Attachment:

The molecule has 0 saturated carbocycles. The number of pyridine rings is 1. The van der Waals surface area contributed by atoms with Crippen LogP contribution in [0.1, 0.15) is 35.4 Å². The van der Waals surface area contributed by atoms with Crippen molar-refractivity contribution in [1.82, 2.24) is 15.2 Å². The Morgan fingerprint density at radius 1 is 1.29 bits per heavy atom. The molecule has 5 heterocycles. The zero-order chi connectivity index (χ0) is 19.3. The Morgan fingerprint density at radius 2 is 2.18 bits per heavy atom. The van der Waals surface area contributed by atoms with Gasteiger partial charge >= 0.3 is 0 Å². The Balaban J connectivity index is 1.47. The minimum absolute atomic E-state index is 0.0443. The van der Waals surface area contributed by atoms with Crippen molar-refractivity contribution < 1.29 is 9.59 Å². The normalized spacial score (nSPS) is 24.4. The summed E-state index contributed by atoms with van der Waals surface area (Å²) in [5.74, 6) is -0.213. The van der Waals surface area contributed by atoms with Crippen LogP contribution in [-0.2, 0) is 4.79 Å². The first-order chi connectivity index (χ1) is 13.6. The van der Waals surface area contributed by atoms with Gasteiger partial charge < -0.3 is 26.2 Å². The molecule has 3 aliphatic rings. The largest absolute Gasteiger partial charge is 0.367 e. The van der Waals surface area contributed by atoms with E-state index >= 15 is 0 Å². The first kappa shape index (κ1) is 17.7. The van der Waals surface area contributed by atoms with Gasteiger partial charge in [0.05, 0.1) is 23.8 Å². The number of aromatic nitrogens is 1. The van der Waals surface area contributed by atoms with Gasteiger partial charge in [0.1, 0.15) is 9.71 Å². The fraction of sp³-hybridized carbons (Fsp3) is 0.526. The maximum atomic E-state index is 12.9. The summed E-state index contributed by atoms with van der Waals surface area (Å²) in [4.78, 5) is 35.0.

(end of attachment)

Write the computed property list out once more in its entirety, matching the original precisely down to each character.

The molecule has 0 saturated carbocycles. The number of pyridine rings is 1. The van der Waals surface area contributed by atoms with Crippen LogP contribution in [0.1, 0.15) is 35.4 Å². The van der Waals surface area contributed by atoms with Crippen molar-refractivity contribution in [1.82, 2.24) is 15.2 Å². The Morgan fingerprint density at radius 1 is 1.29 bits per heavy atom. The molecule has 5 heterocycles. The zero-order chi connectivity index (χ0) is 19.3. The Morgan fingerprint density at radius 2 is 2.18 bits per heavy atom. The van der Waals surface area contributed by atoms with Gasteiger partial charge >= 0.3 is 0 Å². The Balaban J connectivity index is 1.47. The minimum absolute atomic E-state index is 0.0443. The van der Waals surface area contributed by atoms with Crippen molar-refractivity contribution < 1.29 is 9.59 Å². The normalized spacial score (nSPS) is 24.4. The summed E-state index contributed by atoms with van der Waals surface area (Å²) in [5.74, 6) is -0.213. The van der Waals surface area contributed by atoms with Crippen LogP contribution in [-0.2, 0) is 4.79 Å². The first-order chi connectivity index (χ1) is 13.6. The van der Waals surface area contributed by atoms with Gasteiger partial charge < -0.3 is 26.2 Å². The molecule has 3 aliphatic rings. The largest absolute Gasteiger partial charge is 0.367 e. The van der Waals surface area contributed by atoms with E-state index >= 15 is 0 Å². The first kappa shape index (κ1) is 17.7. The van der Waals surface area contributed by atoms with Gasteiger partial charge in [0.05, 0.1) is 23.8 Å². The number of aromatic nitrogens is 1. The van der Waals surface area contributed by atoms with Gasteiger partial charge in [0.1, 0.15) is 9.71 Å². The fraction of sp³-hybridized carbons (Fsp3) is 0.526. The maximum atomic E-state index is 12.9. The summed E-state index contributed by atoms with van der Waals surface area (Å²) in [4.78, 5) is 35.0.